by Landon Palmer.
When assessing what present and future filmmakers can learn from David O. Russell’s ideas and practices, it really depends on which David O. Russell we’re talking about. Is it David O. Russell the mad genius auteur, who was as notorious for insisting on his vision as he was for getting in much-publicized spats with actors on set? Or is it David O. Russell the comeback king who, with this weekend’s American Hustle, seems all but guaranteed a third critically lauded and commercially successful film in a row?
In several notable ways, the themes of David O. Russell’s films haven’t changed all that much – he’s still as preoccupied as ever with depicting various types of dysfunctional, untraditional, and ultimately affirming oddball “families” – but his filmmaking has changed greatly, a switch that he chalks up to lessons learned from the troubled shoot and reception of (the still-underrated) I Heart Huckabees as well as his unfinished film Nailed. Whatever you think of Russell’s films, he’s found himself in a position to speak about filmmaking from an encyclopedia of experiences (good and bad) and attitudes (egotistical to humble).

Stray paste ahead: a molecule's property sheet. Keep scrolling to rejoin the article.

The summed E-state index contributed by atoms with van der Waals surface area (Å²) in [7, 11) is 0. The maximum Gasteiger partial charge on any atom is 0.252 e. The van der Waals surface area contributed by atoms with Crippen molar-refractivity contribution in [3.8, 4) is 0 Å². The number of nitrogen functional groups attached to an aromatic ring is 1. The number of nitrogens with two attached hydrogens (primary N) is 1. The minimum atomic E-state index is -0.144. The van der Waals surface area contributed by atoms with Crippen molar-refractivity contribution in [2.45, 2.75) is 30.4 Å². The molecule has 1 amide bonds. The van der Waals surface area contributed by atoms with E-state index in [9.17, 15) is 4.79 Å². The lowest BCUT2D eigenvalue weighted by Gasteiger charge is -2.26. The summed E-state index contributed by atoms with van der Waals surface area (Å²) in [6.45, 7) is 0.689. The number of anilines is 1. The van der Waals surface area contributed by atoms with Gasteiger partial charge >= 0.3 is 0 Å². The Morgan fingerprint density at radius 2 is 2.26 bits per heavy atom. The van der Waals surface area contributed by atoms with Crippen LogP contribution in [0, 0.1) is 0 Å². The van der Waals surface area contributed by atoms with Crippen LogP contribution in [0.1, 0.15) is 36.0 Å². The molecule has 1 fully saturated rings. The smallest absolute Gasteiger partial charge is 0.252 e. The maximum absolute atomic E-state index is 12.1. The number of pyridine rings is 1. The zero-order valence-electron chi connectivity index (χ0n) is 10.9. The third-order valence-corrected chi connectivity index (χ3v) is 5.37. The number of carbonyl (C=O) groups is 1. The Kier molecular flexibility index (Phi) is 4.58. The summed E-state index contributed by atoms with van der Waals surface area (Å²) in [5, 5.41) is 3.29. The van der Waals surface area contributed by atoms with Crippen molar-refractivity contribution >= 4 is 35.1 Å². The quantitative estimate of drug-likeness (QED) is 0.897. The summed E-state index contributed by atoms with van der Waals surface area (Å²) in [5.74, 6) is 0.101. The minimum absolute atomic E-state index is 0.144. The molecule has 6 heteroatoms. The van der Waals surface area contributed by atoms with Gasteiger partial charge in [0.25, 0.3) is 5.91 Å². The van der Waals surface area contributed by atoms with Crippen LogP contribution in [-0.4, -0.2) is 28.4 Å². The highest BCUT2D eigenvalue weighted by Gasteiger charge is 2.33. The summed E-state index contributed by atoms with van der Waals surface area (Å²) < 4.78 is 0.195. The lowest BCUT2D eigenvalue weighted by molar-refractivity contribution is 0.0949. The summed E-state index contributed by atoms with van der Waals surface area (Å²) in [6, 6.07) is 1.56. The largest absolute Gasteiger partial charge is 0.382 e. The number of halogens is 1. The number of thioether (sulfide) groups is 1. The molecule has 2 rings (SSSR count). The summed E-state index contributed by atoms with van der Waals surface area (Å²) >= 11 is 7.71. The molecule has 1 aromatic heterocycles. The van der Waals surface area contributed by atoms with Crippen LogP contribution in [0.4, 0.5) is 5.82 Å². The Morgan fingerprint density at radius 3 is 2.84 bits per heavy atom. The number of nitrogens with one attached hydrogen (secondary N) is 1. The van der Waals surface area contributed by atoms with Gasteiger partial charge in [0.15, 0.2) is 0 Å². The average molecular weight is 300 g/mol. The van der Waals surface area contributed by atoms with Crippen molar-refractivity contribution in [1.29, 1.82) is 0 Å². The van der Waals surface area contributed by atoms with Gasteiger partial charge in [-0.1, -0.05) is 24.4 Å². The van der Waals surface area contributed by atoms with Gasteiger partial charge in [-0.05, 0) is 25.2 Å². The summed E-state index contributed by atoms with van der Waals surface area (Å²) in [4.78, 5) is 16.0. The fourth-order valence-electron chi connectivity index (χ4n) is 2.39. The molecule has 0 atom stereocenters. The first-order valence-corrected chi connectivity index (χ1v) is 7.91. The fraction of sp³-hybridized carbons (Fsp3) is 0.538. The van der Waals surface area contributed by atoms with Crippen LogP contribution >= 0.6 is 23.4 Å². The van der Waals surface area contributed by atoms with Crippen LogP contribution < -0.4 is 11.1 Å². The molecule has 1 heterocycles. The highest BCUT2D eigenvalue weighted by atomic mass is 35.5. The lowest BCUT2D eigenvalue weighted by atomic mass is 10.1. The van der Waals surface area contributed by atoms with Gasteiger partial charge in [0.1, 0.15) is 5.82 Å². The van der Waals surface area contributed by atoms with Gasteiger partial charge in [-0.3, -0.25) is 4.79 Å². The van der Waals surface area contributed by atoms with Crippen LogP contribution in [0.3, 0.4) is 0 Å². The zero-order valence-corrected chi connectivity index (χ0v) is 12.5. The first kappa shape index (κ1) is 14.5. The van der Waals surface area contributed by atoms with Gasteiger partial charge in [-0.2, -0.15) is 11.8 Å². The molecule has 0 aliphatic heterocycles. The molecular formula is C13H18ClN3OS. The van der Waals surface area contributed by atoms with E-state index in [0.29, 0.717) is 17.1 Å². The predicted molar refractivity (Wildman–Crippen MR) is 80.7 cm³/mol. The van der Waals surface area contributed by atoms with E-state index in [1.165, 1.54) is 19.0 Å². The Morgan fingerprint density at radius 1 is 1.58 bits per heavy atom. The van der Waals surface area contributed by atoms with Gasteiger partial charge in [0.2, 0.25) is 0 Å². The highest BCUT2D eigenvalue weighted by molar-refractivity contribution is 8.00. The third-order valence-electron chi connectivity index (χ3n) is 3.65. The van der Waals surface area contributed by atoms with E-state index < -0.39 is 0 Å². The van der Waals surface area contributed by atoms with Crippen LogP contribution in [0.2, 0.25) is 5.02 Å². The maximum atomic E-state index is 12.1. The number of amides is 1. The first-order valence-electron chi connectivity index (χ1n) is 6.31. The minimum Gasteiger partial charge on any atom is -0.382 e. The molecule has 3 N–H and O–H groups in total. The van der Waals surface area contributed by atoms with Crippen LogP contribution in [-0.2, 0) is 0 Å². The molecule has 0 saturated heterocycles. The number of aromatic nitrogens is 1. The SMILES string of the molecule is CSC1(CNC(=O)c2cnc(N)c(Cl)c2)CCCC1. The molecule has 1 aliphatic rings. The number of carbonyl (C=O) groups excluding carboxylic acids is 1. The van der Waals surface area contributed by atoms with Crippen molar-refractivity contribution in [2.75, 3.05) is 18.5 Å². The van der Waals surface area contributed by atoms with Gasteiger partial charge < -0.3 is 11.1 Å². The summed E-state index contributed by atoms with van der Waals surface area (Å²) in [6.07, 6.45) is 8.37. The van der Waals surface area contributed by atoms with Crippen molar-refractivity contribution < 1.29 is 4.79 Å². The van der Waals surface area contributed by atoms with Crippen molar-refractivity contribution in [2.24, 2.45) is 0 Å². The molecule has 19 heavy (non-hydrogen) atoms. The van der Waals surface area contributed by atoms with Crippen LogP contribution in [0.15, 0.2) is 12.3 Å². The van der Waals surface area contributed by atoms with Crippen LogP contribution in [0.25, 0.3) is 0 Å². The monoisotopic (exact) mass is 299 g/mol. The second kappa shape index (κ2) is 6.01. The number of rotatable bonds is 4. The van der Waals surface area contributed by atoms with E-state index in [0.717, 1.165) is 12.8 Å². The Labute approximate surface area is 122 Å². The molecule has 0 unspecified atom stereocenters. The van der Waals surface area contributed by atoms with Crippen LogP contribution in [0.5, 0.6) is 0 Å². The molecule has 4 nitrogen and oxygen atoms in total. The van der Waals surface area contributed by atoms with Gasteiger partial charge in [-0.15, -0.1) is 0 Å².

So here’s a bit of free film school (for fans and filmmakers alike) from the guy who got Bruce Wayne and Katniss Everdeen their first Oscars.
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